Thompson Warns of al-Qaida Threats in US
Saturday, September 8, 2007; 5:02 AM
SIOUX CITY, Iowa -- Republican Fred Thompson said Friday that terrorist mastermind Osama bin Laden is "more symbolism than anything else" as the presidential hopeful warned of possible greater al-Qaida threats within the United States.
As a new video surfaced from bin Laden days before the sixth anniversary of the Sept. 11, 2001, terrorist attacks, Thompson focused on the broader war on terrorism and the Iraq conflict. He argued that not only are the United States and Iraqi forces making progress in Iraq, but that public support for the war is increasing.
The new video of bin Laden is his first in three years. Thompson played down its release in talking to reporters on his second day of campaigning in Iowa.
"Bin Laden being in the mountains of Pakistan or Afghanistan is not as important as there are probably al-Qaida operatives inside the United States of America," Thompson said.
Bin Laden is considered the man behind the attacks that killed nearly 3,000 people. The former Tennessee senator and actor argued that "bin Laden is more symbolism than anything else. I think it demonstrates to people once again that we're in a global war."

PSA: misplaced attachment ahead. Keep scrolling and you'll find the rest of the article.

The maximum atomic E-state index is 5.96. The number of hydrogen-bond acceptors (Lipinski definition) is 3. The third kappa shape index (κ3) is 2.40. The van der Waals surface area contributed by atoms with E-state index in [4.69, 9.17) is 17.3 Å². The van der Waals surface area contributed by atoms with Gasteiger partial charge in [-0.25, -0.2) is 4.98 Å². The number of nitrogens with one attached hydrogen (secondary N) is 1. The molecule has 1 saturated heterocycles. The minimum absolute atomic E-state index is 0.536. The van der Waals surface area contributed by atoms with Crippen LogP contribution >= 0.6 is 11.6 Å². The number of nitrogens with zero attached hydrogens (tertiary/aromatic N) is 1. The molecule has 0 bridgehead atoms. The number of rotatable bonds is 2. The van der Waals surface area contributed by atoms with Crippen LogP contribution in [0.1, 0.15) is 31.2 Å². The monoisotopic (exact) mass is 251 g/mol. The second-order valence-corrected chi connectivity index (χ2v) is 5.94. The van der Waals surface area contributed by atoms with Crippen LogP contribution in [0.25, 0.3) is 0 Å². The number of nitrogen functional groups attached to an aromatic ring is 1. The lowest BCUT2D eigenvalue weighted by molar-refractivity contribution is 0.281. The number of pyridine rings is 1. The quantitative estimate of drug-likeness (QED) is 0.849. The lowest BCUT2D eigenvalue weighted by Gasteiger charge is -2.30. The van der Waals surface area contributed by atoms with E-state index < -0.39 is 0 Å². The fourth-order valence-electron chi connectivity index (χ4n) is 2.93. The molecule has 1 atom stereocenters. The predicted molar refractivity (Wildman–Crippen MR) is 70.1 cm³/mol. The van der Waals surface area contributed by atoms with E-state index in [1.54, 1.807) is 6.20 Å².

Thompson said the al-Qaida leader and the Iraq war must be seen as part of the larger war on terrorism.
"It's one that bin Laden and people like him are heading up and we need to catch him and we surely need to deal with him, but if he disappeared tomorrow we still have this problem. If Iraq disappeared tomorrow, we'd still have this problem," Thompson said.
Later in the day, and after Democrats had been critical of his earlier remarks, Thompson took a much tougher stance. "Apparently Osama bin Laden has crawled out of his cave long enough to send another video and he is getting a lot of attention," he said at a rally in Mason City. "He ought to be caught and killed."
Thompson maintained, however, that killing bin Laden would not end the terrorist threat.
The release of the bin Laden video drew a strong response from two of Thompson's rivals, Arizona Sen. John McCain and former New York Mayor Rudy Giuliani.
"Osama bin Laden and his henchmen must be hunted down _ and as president, I will," McCain said in a statement. "My presidency will be al-Qaida's worst nightmare."
Campaigning in Florida, Giuliani said it's "a very, very important objective to capture him and take him out."